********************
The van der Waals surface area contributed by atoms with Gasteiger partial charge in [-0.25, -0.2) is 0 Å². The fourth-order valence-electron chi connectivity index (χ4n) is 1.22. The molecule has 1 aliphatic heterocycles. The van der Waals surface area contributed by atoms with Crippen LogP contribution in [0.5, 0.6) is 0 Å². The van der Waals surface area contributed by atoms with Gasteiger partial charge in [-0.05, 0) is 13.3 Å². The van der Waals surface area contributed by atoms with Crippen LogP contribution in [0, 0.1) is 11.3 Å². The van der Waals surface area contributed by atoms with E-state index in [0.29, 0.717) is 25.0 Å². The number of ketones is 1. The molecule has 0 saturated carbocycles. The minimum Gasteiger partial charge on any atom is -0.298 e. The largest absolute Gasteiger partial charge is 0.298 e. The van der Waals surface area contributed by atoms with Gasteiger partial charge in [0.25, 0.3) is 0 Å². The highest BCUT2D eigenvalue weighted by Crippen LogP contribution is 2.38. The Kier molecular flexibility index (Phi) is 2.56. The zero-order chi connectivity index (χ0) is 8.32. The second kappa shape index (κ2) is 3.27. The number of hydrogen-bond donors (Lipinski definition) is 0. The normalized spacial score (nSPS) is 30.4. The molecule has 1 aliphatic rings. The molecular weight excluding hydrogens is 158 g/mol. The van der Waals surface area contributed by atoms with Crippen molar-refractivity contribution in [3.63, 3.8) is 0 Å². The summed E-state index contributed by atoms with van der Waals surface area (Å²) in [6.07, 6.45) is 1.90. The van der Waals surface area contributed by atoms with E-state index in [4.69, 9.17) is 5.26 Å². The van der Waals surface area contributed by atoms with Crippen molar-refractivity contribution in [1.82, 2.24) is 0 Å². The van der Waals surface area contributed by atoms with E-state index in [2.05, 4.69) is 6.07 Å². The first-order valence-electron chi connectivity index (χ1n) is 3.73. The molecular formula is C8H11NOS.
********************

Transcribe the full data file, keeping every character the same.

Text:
The van der Waals surface area contributed by atoms with Gasteiger partial charge in [-0.25, -0.2) is 0 Å². The fourth-order valence-electron chi connectivity index (χ4n) is 1.22. The molecule has 1 aliphatic heterocycles. The van der Waals surface area contributed by atoms with Crippen LogP contribution in [0.5, 0.6) is 0 Å². The van der Waals surface area contributed by atoms with Gasteiger partial charge in [-0.05, 0) is 13.3 Å². The van der Waals surface area contributed by atoms with Crippen LogP contribution in [0, 0.1) is 11.3 Å². The van der Waals surface area contributed by atoms with E-state index in [0.29, 0.717) is 25.0 Å². The number of ketones is 1. The molecule has 0 saturated carbocycles. The minimum Gasteiger partial charge on any atom is -0.298 e. The largest absolute Gasteiger partial charge is 0.298 e. The van der Waals surface area contributed by atoms with Gasteiger partial charge in [0.25, 0.3) is 0 Å². The highest BCUT2D eigenvalue weighted by Crippen LogP contribution is 2.38. The Kier molecular flexibility index (Phi) is 2.56. The zero-order chi connectivity index (χ0) is 8.32. The second kappa shape index (κ2) is 3.27. The number of hydrogen-bond donors (Lipinski definition) is 0. The normalized spacial score (nSPS) is 30.4. The molecule has 1 aliphatic rings. The molecular weight excluding hydrogens is 158 g/mol. The van der Waals surface area contributed by atoms with Crippen molar-refractivity contribution in [3.63, 3.8) is 0 Å². The summed E-state index contributed by atoms with van der Waals surface area (Å²) in [6.07, 6.45) is 1.90. The van der Waals surface area contributed by atoms with E-state index in [4.69, 9.17) is 5.26 Å². The van der Waals surface area contributed by atoms with Crippen molar-refractivity contribution in [1.82, 2.24) is 0 Å². The van der Waals surface area contributed by atoms with E-state index in [2.05, 4.69) is 6.07 Å². The first-order valence-electron chi connectivity index (χ1n) is 3.73. The molecular formula is C8H11NOS.